Saskatchewan. NDP leadership rivals discuss reconciliation, economy and party growth in first debate


The two women who hope to become the next leader of the Saskatchewan NDP held their first debate Thursday in Moose Jaw.

MP Carla Beck (Regina Lakeview) and Saskatoon lawyer Kaitlyn Harvey discussed topics ranging from reconciliation to education, affordability and job creation.

In February, NDP Leader Ryan Meili announced he would step down. Last month, Meili announced he would be leaving politics and stepping down from his Saskatoon Meewasin seat effective July 1.

Earlier this week, Harvey said she intended to run for the NDP nomination in Saskatoon Meewasin.

Education expenditure

Both candidates were first asked about education funding in the province.

Harvey said the government was spending in the wrong areas.

“We have a lot of wasted money right now,” she said. “The government is investing in technology resources that won’t help our province move forward, wasting money on stranded assets, wasting money on inefficient fossil fuel subsidies that are jeopardizing the future of our children.

Beck said supporting education is what “got me into politics.”

“Before the pandemic, our classrooms were overcrowded and had more needs than we could meet, and it has only gotten worse in recent years,” she said.

Beck said the government was not balancing funding for the private and public systems.

“In the last budget, we saw the Saskatchewan Party government spend an additional 16% on private education, privately funded education, and 1.3% [per cent additionally], for a publicly funded, publicly delivered system. It’s a matter of priorities.”

On reconciliation, Beck said the issue is “far too important in our province not to be resolved.”

“We have to go out and meet people and find solutions with community leaders.”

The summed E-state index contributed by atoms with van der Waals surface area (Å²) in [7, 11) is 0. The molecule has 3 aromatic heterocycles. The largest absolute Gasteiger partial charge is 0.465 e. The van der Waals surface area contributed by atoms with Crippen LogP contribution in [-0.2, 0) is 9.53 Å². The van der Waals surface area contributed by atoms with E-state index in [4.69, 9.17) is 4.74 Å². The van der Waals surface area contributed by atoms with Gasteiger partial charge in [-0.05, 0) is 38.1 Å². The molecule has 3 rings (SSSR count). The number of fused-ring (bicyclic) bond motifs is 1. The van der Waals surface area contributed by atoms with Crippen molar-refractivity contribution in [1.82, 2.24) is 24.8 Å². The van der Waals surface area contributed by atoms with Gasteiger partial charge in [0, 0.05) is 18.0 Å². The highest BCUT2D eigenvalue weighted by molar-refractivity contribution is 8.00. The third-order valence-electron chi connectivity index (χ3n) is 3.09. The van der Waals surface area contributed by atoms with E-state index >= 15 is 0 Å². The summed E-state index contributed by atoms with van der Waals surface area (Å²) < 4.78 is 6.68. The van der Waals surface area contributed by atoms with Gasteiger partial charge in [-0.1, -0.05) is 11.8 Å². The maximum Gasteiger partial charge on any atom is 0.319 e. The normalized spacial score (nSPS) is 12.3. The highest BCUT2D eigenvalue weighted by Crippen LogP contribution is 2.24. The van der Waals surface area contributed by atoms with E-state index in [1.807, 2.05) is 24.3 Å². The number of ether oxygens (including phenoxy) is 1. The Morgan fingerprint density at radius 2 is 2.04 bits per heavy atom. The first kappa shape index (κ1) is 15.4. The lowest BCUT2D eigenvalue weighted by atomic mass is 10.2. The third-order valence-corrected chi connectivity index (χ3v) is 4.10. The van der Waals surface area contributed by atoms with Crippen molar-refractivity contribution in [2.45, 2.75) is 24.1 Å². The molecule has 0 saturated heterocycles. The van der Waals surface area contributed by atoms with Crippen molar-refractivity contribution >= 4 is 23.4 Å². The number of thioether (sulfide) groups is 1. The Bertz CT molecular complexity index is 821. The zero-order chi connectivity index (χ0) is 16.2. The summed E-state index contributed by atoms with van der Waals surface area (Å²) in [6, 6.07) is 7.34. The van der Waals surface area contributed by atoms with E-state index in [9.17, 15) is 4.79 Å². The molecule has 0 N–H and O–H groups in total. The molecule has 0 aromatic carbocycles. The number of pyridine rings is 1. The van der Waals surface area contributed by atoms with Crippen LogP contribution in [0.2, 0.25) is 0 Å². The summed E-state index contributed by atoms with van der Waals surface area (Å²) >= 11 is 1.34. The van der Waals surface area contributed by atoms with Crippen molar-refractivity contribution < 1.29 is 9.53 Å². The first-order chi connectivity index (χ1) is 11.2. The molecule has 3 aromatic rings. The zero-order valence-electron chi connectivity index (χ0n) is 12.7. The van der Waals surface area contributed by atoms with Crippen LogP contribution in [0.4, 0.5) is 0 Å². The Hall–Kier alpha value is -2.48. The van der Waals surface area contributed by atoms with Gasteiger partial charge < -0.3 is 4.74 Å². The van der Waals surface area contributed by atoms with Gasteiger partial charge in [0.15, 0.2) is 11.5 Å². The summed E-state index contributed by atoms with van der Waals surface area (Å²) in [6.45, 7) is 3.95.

Harvey, who is Métis, said “we must act” toward reconciliation.

“We need legislation that recognizes the UN Declaration on the Rights of Indigenous Peoples, implements it at the national level and recognizes the right of communities to decide for themselves how they want to live their lives.”

Pay for priorities

A question from the audience asked how the candidates would pay for some of their priorities: expanding crown corporations, taxing corporations, or cutting salaries?

“I’m definitely open to corporate taxation,” Harvey said. “We have one of the lowest tax rates in the country. We have to find ways to incentivize business, but also to tax smartly.”

She called Saskatchewan’s tax system “unfair.”

Beck said the government was spending “$17 billion on 1 million people”, so you have to look at where the government money is going.

“We see a government that wasted money on GTH [Global Transportation Hub], [Regina] circumvent and P3 schools.”

Beck said, “The opportunity is left on the table because it does not benefit private donors to the Saskatchewan Party.”

A question from the audience asked how to manage the electoral success of the Saskatchewan Party over the past 15 years.

“We have to show people that we are ready to put in the work to be the political party that can deliver and win again for the people of Saskatchewan,” Beck said.

Harvey said the NDP hasn’t done a good enough job of giving people “something to vote for.”

She said voters care about climate change and want action.

“This narrative that people in Saskatchewan don’t care about climate change is false,” Harvey said.

Job creation

On the issue of job creation, Harvey said the government was not working with the federal government to create jobs in a “low carbon future” and instead was “supporting natural gas and the oil and gas industry”.

“Let’s get our heads out of the sand and look at the writing on the wall and work with people to create those jobs,” she said.

Harvey said the province can create jobs in wind, solar and geothermal, but it lacks “political will.”

Beck said too many people in the province were living “paycheque to paycheque.”

“Five of the last seven years we’ve seen the GDP of this province go down,” she said. “Other provinces are growing.

“We need to look at all sectors of our province — private and public sectors, renewable energy and traditional energy.

Beck said the NDP must “stop ceding economic ground to the Saskatchewan Party if we are to win and form government.”

Beck and Harvey will participate in three more debates, including an in-person forum in Regina on June 13.

The NDP will elect a new leader on June 26 in Regina.


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